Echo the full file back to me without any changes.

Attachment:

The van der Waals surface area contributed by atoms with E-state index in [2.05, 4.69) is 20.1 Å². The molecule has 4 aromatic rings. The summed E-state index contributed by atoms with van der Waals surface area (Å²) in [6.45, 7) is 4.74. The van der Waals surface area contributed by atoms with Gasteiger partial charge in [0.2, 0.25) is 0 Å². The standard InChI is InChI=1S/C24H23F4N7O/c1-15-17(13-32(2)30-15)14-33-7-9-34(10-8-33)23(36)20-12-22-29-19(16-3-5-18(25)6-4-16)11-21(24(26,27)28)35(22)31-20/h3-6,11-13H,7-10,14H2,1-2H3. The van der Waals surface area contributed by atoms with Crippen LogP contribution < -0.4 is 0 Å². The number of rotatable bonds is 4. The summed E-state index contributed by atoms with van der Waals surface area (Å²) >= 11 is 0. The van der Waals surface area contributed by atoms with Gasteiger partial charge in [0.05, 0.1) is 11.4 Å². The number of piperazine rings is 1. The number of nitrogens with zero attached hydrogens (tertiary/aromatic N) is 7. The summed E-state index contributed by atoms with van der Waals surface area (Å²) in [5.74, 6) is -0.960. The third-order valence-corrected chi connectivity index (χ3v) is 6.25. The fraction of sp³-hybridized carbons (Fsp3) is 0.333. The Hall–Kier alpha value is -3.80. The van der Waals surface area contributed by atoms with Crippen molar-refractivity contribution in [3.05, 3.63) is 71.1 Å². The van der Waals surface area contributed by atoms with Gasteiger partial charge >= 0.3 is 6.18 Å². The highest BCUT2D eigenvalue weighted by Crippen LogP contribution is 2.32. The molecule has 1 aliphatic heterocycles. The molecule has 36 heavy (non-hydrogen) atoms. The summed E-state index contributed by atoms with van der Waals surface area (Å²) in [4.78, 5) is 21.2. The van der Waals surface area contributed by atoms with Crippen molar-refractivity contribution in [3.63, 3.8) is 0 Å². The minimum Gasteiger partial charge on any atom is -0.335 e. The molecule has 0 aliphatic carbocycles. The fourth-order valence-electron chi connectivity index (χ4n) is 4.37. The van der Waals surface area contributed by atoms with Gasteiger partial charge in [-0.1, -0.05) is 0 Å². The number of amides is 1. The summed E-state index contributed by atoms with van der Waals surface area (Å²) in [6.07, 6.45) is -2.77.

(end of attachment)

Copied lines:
The van der Waals surface area contributed by atoms with E-state index in [2.05, 4.69) is 20.1 Å². The molecule has 4 aromatic rings. The summed E-state index contributed by atoms with van der Waals surface area (Å²) in [6.45, 7) is 4.74. The van der Waals surface area contributed by atoms with Gasteiger partial charge in [0.2, 0.25) is 0 Å². The standard InChI is InChI=1S/C24H23F4N7O/c1-15-17(13-32(2)30-15)14-33-7-9-34(10-8-33)23(36)20-12-22-29-19(16-3-5-18(25)6-4-16)11-21(24(26,27)28)35(22)31-20/h3-6,11-13H,7-10,14H2,1-2H3. The van der Waals surface area contributed by atoms with Crippen LogP contribution < -0.4 is 0 Å². The number of rotatable bonds is 4. The summed E-state index contributed by atoms with van der Waals surface area (Å²) >= 11 is 0. The van der Waals surface area contributed by atoms with Gasteiger partial charge in [0.05, 0.1) is 11.4 Å². The number of piperazine rings is 1. The number of nitrogens with zero attached hydrogens (tertiary/aromatic N) is 7. The summed E-state index contributed by atoms with van der Waals surface area (Å²) in [5.74, 6) is -0.960. The third-order valence-corrected chi connectivity index (χ3v) is 6.25. The fraction of sp³-hybridized carbons (Fsp3) is 0.333. The Hall–Kier alpha value is -3.80. The van der Waals surface area contributed by atoms with Crippen molar-refractivity contribution in [3.05, 3.63) is 71.1 Å². The van der Waals surface area contributed by atoms with Gasteiger partial charge >= 0.3 is 6.18 Å². The highest BCUT2D eigenvalue weighted by Crippen LogP contribution is 2.32. The molecule has 1 aliphatic heterocycles. The molecule has 36 heavy (non-hydrogen) atoms. The summed E-state index contributed by atoms with van der Waals surface area (Å²) in [4.78, 5) is 21.2. The van der Waals surface area contributed by atoms with Crippen molar-refractivity contribution in [3.63, 3.8) is 0 Å². The minimum Gasteiger partial charge on any atom is -0.335 e. The molecule has 0 aliphatic carbocycles. The fourth-order valence-electron chi connectivity index (χ4n) is 4.37. The van der Waals surface area contributed by atoms with Gasteiger partial charge in [-0.1, -0.05) is 0 Å². The number of amides is 1. The summed E-state index contributed by atoms with van der Waals surface area (Å²) in [6.07, 6.45) is -2.77.